Courts in New York state would be required to tell defendants of their right to a non-religious substance abuse treatment option under a measure given final passage in the state Senate this week. 

The bill, which has already cleared the state Assembly, heads next to Gov. Kathy Hochul's office for her signature. But the measure faces an uncertain future after Hochul last year vetoed a previous version of the bill. 

“Instead of making circumstances more onerous or problematic for New Yorkers who want to enter treatment programs for Substance Use Disorder, we need to focus on simple ways to accommodate them,” said state Sen. Peter Harckham. “This legislation allows courts to consider preferred program options without spiritual components when ordering individuals to treatment, which seems in line with our basic constitutional rights. The key here is to get people into treatment programs on a positive note at the onset.”

Lawmakers want treatment programs for people struggling with addiction to align with their own beliefs. The measure, supporters have said, is also an effort to avoid lawsuits against the state by defendants objecting to religious options.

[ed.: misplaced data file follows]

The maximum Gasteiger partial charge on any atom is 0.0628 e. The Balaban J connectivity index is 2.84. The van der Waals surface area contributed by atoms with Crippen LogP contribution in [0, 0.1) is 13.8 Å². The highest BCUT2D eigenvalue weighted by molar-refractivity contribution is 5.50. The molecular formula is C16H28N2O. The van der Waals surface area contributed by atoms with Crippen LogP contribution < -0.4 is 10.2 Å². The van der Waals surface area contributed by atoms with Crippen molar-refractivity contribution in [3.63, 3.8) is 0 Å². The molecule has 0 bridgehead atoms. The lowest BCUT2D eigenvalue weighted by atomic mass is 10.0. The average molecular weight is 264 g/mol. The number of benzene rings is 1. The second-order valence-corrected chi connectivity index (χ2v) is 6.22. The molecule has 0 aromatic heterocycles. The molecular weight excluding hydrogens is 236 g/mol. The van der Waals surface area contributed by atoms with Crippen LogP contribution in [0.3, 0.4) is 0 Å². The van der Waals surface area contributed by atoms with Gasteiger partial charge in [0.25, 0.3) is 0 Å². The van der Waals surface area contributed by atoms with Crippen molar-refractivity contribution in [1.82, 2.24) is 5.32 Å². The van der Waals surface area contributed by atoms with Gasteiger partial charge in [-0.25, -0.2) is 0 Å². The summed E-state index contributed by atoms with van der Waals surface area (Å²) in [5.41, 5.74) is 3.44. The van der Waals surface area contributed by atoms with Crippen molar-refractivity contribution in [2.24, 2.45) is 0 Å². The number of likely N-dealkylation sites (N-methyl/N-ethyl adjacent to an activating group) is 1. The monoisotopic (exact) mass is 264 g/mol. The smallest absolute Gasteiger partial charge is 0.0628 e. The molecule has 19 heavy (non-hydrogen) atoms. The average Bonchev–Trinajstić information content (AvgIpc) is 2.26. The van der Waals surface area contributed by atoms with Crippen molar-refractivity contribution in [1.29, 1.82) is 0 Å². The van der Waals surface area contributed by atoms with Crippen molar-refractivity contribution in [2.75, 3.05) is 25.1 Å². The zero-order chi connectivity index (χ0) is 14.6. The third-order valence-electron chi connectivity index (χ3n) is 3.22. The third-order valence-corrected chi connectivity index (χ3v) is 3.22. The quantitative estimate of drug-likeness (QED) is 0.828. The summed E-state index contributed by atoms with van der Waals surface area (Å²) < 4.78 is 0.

“We know that substance use treatment is most effective when it meets the needs and aligns with the cultural beliefs of the individual,” said Assemblyman Harvey Epstein. “Despite courts repeatedly siding with plaintiffs in actions brought against state government employees who violate their constitutional rights, the violations continue to happen, wasting court resources and delaying individuals’ entry into substance use programs that match their needs and cultural beliefs.

Addiction has been an increasing concern for public health officials and advocates in the wake of the pandemic as there has also been a concurrent rise in overdose deaths across the country. 

Hochul's veto last December raised concerns with the burden of the disclosure requirements for judges.